Water Policy Program Focal Areas

U.S. Water Partnership

The Nicholas Institute for Environmental Policy Solutions at Duke University is a member of the U.S. Water Partnership. Launched by former Secretary of State Hillary Rodham Clinton on World Water Day 2012, the public-private partnership is designed to share knowledge and leverage resources to find solutions to global water accessibility challenges. The partnership places special emphasis on water challenges in the developing world, a focus of the Nicholas Institute.

The Aspen-Nicholas Institute Water Forum

The 2015 forum is bringing together a select group of data scientists, business, investors, utility, and other thought leaders in a roundtable setting for intentional dialogue on the theme of harnessing big data for water sustainability. The forum will explore how the emergence of large amounts of data in the water sector could be (or should be) transforming our management and delivery of water for the benefit of society.

Water and Investors

Investors are increasingly seeking to understand the risk to their investments due to water scarcity—whether a municipality who may not be able to meet demand or a business whose supply chain may have to reduce production. The Nicholas Institute for Environmental Policy Solutions is developing a tool that will allow investors to quickly assess the condition of water supply for their investments in the U.S. to help them make informed decisions and to start a conversation with the municipality or companies they invest in regarding how they are addressing water issues.

Environmental Flows

Water withdrawals for drinking water or irrigation, and upstream dam management  can affect how much water is in a river. In a project with state agencies and nonprofits, the Nicholas Institute for Environmental Policy Solutions is exploring "environmental flows," a new approach to water management. 

Hydraulic Fracturing

Advances in horizontal and hydraulic fracturing technologies have enabled gas companies greater access to shale gas formations deep in the earth, securing a role for natural gas in the nation’s clean energy future. Research by the Nicholas Institute for Environmental Policy Solutions looks more closely at water and wastewater used in the hydraulic fracturing process.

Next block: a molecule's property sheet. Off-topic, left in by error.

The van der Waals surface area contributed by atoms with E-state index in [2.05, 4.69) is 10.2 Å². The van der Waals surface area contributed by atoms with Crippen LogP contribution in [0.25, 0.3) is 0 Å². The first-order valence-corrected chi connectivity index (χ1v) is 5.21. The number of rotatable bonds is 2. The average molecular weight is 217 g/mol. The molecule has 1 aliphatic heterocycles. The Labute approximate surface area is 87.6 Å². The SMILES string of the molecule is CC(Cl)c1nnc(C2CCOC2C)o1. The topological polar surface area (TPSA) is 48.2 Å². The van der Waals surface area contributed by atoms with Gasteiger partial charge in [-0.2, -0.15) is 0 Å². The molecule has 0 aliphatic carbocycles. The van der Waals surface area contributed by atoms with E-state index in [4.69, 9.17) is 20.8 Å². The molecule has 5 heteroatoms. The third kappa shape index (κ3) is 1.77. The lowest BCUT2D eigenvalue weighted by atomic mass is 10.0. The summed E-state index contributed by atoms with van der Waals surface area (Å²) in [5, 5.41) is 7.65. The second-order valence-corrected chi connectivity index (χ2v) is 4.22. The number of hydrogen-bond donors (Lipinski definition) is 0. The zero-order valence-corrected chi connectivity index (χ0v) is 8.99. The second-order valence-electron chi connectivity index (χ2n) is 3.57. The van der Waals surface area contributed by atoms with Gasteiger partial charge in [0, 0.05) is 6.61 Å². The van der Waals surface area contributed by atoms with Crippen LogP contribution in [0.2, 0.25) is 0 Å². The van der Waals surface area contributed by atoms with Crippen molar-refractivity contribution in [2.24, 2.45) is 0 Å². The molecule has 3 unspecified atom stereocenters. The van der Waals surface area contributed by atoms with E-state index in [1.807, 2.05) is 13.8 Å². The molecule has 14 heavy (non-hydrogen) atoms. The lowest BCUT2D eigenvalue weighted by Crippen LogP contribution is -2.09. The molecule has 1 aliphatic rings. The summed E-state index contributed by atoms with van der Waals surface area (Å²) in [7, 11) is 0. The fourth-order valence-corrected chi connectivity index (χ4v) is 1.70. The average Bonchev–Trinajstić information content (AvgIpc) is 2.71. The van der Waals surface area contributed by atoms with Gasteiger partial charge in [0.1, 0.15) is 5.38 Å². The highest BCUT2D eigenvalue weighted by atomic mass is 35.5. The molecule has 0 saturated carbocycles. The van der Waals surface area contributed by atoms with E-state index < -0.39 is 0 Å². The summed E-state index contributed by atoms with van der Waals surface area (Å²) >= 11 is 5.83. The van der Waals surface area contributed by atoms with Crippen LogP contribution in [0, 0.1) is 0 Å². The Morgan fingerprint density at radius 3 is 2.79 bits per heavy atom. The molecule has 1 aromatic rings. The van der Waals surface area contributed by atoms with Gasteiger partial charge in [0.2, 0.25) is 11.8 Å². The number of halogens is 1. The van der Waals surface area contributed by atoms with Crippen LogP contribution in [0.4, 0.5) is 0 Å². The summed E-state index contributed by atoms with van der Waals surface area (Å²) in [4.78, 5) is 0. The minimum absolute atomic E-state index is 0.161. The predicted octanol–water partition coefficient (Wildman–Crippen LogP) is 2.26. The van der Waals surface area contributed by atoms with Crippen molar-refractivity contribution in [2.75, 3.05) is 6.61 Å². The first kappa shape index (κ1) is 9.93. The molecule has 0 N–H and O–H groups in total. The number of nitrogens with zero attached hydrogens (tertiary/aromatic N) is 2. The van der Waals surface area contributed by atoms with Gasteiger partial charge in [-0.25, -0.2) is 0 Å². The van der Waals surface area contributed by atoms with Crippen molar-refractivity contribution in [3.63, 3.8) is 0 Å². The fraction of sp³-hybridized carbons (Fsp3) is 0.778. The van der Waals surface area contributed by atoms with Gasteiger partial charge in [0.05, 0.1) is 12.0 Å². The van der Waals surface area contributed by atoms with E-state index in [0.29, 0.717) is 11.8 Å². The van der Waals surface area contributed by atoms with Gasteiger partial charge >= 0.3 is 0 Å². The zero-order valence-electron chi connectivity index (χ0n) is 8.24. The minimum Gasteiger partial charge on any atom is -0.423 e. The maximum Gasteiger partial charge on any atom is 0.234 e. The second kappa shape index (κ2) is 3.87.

Reservoir Reallocation

Because much of the United States relies on reservoirs for hydropower, water supply, and protection from floods, it is critical to rethink how to manage reservoirs in a changing world. The Nicholas Institute for Environmental Policy Solutions is developing a database to compare federal agencies' mandated operations with actual operations, and to determine if current legislation provides sufficient flexibility to quickly respond to changing climates.

Smart Water Grid Technology

Infrastructure to conserve water resources is essential as the population grows and the needs for water increase. The Nicholas Institute for Environmental Policy Solutions is exploring how a smart grid for water may help address water scarcity. 

Water Quality

Millions in Ethiopia’s Rift Valley are exposed to naturally occurring contaminants such as fluoride and arsenic each year. As part of an interdisciplinary team of researchers, the Nicholas Institute for Environmental Policy Solutions is studying water quality, in particular the impact of long-term exposure to contaminants such as fluoride, in the region’s groundwater.

Universities and International Water, Sanitation and Hygiene Consortium

The Universities and International Water, Sanitation and Hygiene Consortium partners with the Water Policy Program at Duke’s Nicholas Institute for Environmental Policy Solutions. It focuses on developing integrated education and research programs to provide the evidence base and training to empower governments and other stakeholders in communities and countries of greatest need toward universal access to safe, affordable and sustainable drinking water, sanitation and hygiene.